Poor Chelsea Clinton is still on her honeymoon, but soon she will have to decide just how much time she wants to spend in line at the Social Security Office and RMV to become Chelsea Mezvinsky.
I feel her pain.
One of the hardest decisions I ever made was whether or not to take my husband's name when we married.
Though she has not said publicly what choice she will make, there has been much speculation as to what the former first daughter will decide. So, let's give her some information to weigh:
- About 80 percent of brides take their husband's name today, according to an Indiana University study and about 70 percent those surveyed agreed a woman really should.
- Interestingly, Netherlands-based study indicates women who use their husbands' surnames earn an average of about $1,150 less a month than those who keep their maiden names.
- Those who did change their names had less education than those who did not.
- Presidential daughters over the last four decades have either left their names alone or pushed them to the middle.
She has a few options:
- Hyphenation: Like me (see above), Chelsea could opt to hyphenate, though this decision has its drawbacks. The first being: what do you do with the kids? And then what do they do if they marry someone with a hyphenated name? Plus it is confusing and you have to spell the name and explain yourself to everyone in the world. On the other hand, this is the decision that felt like the best compromise to me.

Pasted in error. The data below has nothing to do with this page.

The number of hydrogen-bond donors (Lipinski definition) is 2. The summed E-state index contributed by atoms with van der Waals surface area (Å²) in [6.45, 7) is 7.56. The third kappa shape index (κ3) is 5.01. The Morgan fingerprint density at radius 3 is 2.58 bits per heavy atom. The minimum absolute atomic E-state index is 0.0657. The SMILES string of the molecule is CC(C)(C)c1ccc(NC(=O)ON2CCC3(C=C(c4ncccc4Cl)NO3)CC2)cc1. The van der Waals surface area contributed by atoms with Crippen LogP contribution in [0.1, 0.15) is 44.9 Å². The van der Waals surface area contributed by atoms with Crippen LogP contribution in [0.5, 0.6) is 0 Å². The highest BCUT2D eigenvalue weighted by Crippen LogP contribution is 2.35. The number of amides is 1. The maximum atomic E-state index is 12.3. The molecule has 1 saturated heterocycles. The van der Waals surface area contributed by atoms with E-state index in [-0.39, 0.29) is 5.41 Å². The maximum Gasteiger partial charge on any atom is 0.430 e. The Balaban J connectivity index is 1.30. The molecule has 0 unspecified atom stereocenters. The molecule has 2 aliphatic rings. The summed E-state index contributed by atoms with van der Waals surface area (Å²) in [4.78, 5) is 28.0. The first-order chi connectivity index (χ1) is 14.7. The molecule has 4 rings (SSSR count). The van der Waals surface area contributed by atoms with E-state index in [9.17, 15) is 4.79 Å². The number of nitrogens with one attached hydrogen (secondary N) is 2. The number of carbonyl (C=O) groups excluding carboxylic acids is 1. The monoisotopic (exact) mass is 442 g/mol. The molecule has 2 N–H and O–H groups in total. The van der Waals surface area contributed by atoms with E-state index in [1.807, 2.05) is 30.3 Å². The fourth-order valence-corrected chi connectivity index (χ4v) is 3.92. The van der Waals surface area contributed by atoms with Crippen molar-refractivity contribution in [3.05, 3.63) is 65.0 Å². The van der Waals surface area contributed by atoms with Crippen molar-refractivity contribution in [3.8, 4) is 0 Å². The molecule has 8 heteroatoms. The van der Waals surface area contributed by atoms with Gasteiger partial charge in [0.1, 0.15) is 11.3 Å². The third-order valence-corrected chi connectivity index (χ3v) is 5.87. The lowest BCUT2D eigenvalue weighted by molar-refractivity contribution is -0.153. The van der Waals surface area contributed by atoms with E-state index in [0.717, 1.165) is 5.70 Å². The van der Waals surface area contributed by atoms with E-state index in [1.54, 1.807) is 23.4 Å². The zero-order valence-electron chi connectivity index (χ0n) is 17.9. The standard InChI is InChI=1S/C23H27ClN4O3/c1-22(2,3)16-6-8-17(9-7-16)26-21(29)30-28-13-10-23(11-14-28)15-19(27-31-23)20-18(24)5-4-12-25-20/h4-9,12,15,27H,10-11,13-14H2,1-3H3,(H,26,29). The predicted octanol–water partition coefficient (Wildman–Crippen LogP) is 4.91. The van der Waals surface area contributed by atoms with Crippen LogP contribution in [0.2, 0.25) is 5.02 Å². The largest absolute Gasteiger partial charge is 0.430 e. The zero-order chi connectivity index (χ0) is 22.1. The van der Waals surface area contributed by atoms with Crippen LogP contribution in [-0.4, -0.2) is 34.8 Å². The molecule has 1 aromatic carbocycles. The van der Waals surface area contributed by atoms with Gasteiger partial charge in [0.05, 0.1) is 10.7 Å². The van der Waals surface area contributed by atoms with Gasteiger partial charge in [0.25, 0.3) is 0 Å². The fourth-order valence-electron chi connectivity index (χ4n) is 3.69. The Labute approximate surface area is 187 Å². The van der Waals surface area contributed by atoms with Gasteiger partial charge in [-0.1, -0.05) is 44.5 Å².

- Bumping Clinton to the middle: this is a little more old-fashioned. She could drop her middle name (currently Victoria) and be Chelsea Clinton Mezvinsky.
- Change altogether: Chelsea Mezvinsky is a bit of a mouthful (like Sasha Worsham), but this is the most traditional route.
- Change legally, keep professionally: A lot of brides Chelsea's age (30) opt to keep the name they have built professionally, but legally change their name for the family. It is the route I sometimes wonder if I should have taken now that we have kids.
None of this, of course, will answer the really big question, which is: what does she want to do?
The decision is hard. I did not like the idea that my husband got to keep his name. Sasha Brown was who I had been my whole life. So, as you can see, I finally decided not to make a decision and I hyphenated. I don't really think there is an easy answer to this one.
What did you do?
Image via Facebook.com